Several months ago I wrote about some of the opportunities and challenges that exist in university efforts to engage with the public and with public issues. Around the same time fellow blogger Shawn Colvin wrote about the importance of being able to translate academic research into what he called “results-oriented solutions.”
This post continues that conversation. I see rich opportunities for us to explore, across sectors, how to improve our communities by improving our communication with each other. I will also reflect on how we might overcome the barriers that get in the way of that communication.
I’ll start with the negative and end on a more positive note. There are some significant barriers in academia to (1) producing research that will be valuable to communities seeking to address their challenges; and (2) disseminating research findings that are valuable to communities. These are different, but related problems.
Producing Socially Useful Research
Colleges and universities vary widely, as do the various professional fields represented, so it is important not to paint with too broad of a brush. But it can be said that many of the universities where cutting edge research is being done, and is adequately supported in ways that allow significant breakthroughs, are also universities whose culture epitomizes the stereotype of the “ivory tower.” This seems especially true in the social sciences, where much of the sociopolitical research that Shawn mentions is being done.
Research expectations mean that scholars are expected to publish in the top journals of their fields, to do so frequently, and, consequently, to concentrate their efforts on research and publication. Teaching is still important, but in terms of time allocated, usually comes in second in priority, and community engagement has a far lower priority.
What qualifies for publication in top journals is also research written in the language of others with similar training and background, making it largely inaccessible to people outside of the specific field. The quality of the work is judged by these peers and the social utility of the findings is of little importance. The bottom line is that it is currently the case that at many higher education institutions, the incentive structure around research does not encourage consideration of whether the questions one is pursuing might have a social utility in the community.
Disseminating Useful Research Findings
So, the norms in academia for how research is explained and presented do not favor easy dissemination to non-academic audiences, even when the findings could be very important to communities. Again, it is a problem of the kind of training academics get and the audiences they are used to speaking to. It is also a matter of being able to find the right venues for presenting the findings so that community activists and government officials can actually hear about new research.
Right now the most likely way that happens is through press releases from academic institutions that may or may not be picked up by the media and then, may or may not be accurately interpreted by the media source.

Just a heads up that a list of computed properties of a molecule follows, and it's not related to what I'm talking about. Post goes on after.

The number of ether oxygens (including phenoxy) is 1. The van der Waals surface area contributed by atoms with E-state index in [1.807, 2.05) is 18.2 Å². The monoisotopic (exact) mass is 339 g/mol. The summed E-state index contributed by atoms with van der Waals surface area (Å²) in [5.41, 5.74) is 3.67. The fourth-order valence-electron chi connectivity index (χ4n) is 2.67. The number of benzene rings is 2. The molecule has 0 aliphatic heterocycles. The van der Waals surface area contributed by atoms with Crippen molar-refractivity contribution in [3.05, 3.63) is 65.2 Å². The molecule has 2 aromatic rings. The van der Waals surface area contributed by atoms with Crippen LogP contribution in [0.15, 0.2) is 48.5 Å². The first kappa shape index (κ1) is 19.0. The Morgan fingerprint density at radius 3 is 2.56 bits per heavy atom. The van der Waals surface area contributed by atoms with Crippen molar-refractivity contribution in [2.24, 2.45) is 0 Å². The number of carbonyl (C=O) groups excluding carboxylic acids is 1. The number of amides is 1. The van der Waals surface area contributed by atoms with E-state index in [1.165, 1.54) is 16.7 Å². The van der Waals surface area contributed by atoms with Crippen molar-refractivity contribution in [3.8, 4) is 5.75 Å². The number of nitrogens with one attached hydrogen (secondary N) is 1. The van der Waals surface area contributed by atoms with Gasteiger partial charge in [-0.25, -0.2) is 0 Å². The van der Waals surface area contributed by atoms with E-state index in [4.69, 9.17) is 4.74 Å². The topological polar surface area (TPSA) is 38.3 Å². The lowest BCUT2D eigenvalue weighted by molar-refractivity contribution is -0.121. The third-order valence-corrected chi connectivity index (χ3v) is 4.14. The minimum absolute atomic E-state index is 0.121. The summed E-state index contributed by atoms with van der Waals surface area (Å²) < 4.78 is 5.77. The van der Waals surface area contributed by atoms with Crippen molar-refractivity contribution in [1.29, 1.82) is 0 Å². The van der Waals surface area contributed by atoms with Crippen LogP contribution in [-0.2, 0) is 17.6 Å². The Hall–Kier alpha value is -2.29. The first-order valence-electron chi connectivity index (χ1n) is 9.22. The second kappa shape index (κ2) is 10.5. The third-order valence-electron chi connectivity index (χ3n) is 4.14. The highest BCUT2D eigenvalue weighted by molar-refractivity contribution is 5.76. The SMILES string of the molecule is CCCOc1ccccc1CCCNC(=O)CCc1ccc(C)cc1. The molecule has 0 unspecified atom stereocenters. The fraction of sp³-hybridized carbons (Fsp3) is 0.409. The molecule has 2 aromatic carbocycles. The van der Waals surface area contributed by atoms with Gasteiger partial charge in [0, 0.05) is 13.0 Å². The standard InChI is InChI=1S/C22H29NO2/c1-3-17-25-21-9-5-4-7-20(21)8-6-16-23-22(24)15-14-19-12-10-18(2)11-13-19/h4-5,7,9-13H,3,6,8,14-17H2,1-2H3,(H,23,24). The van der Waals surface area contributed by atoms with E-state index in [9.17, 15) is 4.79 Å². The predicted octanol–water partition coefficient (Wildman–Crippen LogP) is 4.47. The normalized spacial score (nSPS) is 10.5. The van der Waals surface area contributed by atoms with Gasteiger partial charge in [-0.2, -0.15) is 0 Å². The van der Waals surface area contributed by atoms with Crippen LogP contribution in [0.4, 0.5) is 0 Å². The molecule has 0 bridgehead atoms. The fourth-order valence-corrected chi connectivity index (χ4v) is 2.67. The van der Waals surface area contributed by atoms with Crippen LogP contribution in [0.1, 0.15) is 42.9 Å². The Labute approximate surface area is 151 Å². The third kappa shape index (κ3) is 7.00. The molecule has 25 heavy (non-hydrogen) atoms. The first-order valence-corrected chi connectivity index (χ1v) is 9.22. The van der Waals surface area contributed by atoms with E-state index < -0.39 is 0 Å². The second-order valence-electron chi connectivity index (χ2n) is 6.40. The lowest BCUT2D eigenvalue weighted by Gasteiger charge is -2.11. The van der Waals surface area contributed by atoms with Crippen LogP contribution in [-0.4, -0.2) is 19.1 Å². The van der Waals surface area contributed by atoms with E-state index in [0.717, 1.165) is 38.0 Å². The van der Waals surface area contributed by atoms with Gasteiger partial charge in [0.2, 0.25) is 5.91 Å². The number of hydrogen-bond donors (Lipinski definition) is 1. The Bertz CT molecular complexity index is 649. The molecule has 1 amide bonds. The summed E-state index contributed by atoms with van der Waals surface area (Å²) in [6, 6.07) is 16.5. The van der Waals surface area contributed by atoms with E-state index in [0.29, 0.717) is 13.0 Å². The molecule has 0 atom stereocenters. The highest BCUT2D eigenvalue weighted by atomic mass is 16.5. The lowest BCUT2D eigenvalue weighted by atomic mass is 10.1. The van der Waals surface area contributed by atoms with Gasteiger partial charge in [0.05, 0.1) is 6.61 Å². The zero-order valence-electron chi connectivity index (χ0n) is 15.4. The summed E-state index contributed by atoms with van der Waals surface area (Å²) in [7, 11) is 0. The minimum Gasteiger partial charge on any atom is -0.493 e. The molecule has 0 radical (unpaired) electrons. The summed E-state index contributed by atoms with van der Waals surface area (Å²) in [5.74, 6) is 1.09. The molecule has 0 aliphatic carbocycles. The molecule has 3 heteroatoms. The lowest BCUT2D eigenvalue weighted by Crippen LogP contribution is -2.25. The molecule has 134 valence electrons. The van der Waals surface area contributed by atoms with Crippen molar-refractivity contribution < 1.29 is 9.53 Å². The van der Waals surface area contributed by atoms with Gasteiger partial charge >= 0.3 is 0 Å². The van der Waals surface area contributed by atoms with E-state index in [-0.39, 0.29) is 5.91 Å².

Overcoming these Barriers
Shawn’s post and the responses that follow it make some suggestions for how to overcome these barriers. I’d like to lift those up and add some.
There are definitely places where we see these barriers being overcome and we can use them as models of what both universities and communities can do to create meaningful research partnerships.
In recent years there has been a proliferation of centers and institutes at colleges and universities that have either a specific policy focus (rural development, for example) or a broader publically engaged purpose that seeks to involve the community in addressing social needs and issues. The UNC School of Government is probably of oldest of this lot in terms of its service to local government, but the Urban Institute at UNC Charlotte does significant policy focused research, and NC State’s Institute for Emerging Issues convenes stakeholders to address issues facing the state. Many more exist with a more community service focus.
At Wake Forest, our Pro Humanitate Institute is working to transform its traditional service mission into a more publicly engaged community partnership that includes support for community-based research. I am optimistic that we will get there because it is headed by a scholar that Shawn mentions in his post. Melissa Harris-Perry is an academic who has the communication skills to do the translation of policy research for the public that he talks about.
What these examples show us is that when resources are put behind the creation and translation of socially relevant research, it can be a win-win situation for universities and communities. To reach their full potential, centers
- need to make sure that community voices are really at the table when planning projects, and
- they need to develop the skills to translate research from across the university for the public.
I can imagine annual meetings in communities organized around policy topics of import to that community where social scientists and law professors explain the latest research findings. The agendas for those meetings could be set by community advisory boards at the centers. In addition to finding out about new research, such meetings would also reveal what we don’t know and need to find out, creating an ongoing research agenda for the scholars involved.